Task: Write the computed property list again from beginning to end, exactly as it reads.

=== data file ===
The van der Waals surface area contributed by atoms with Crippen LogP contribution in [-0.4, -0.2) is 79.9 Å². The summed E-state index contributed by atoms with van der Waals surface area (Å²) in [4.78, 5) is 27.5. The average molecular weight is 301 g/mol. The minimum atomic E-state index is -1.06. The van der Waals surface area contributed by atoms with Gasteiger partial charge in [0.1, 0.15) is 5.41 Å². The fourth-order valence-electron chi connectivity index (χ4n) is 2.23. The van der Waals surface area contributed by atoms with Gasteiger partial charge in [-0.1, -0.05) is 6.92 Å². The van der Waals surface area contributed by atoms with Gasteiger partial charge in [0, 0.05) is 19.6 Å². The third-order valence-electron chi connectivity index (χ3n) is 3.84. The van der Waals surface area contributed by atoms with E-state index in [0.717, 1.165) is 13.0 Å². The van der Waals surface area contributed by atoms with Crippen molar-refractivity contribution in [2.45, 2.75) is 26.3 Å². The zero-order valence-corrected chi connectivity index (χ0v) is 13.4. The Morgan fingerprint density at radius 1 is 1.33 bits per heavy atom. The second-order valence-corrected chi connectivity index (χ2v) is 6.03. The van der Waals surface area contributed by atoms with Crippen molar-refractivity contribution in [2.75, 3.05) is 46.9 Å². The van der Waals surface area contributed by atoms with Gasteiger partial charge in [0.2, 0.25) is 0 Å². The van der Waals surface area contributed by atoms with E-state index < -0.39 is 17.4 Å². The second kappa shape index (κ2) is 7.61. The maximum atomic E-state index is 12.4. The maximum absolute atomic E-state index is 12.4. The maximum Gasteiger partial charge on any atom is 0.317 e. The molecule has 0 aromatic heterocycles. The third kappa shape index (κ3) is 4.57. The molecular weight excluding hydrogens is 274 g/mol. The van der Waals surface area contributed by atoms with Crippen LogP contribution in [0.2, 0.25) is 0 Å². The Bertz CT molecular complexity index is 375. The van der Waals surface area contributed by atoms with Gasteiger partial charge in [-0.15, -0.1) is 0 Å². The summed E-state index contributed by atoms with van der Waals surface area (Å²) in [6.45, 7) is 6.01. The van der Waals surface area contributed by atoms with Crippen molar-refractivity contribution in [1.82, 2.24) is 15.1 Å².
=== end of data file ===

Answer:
The van der Waals surface area contributed by atoms with Crippen LogP contribution in [-0.4, -0.2) is 79.9 Å². The summed E-state index contributed by atoms with van der Waals surface area (Å²) in [4.78, 5) is 27.5. The average molecular weight is 301 g/mol. The minimum atomic E-state index is -1.06. The van der Waals surface area contributed by atoms with Gasteiger partial charge in [0.1, 0.15) is 5.41 Å². The fourth-order valence-electron chi connectivity index (χ4n) is 2.23. The van der Waals surface area contributed by atoms with Gasteiger partial charge in [-0.1, -0.05) is 6.92 Å². The van der Waals surface area contributed by atoms with Gasteiger partial charge in [0, 0.05) is 19.6 Å². The third-order valence-electron chi connectivity index (χ3n) is 3.84. The van der Waals surface area contributed by atoms with E-state index in [0.717, 1.165) is 13.0 Å². The van der Waals surface area contributed by atoms with Crippen molar-refractivity contribution in [2.45, 2.75) is 26.3 Å². The zero-order valence-corrected chi connectivity index (χ0v) is 13.4. The Morgan fingerprint density at radius 1 is 1.33 bits per heavy atom. The second-order valence-corrected chi connectivity index (χ2v) is 6.03. The van der Waals surface area contributed by atoms with Crippen molar-refractivity contribution in [2.75, 3.05) is 46.9 Å². The van der Waals surface area contributed by atoms with Gasteiger partial charge in [0.2, 0.25) is 0 Å². The van der Waals surface area contributed by atoms with E-state index < -0.39 is 17.4 Å². The second kappa shape index (κ2) is 7.61. The maximum atomic E-state index is 12.4. The maximum absolute atomic E-state index is 12.4. The maximum Gasteiger partial charge on any atom is 0.317 e. The molecule has 0 aromatic heterocycles. The third kappa shape index (κ3) is 4.57. The molecular weight excluding hydrogens is 274 g/mol. The van der Waals surface area contributed by atoms with Crippen LogP contribution in [0.2, 0.25) is 0 Å². The Bertz CT molecular complexity index is 375. The van der Waals surface area contributed by atoms with Gasteiger partial charge in [-0.15, -0.1) is 0 Å². The summed E-state index contributed by atoms with van der Waals surface area (Å²) in [6.45, 7) is 6.01. The van der Waals surface area contributed by atoms with Crippen molar-refractivity contribution in [1.82, 2.24) is 15.1 Å².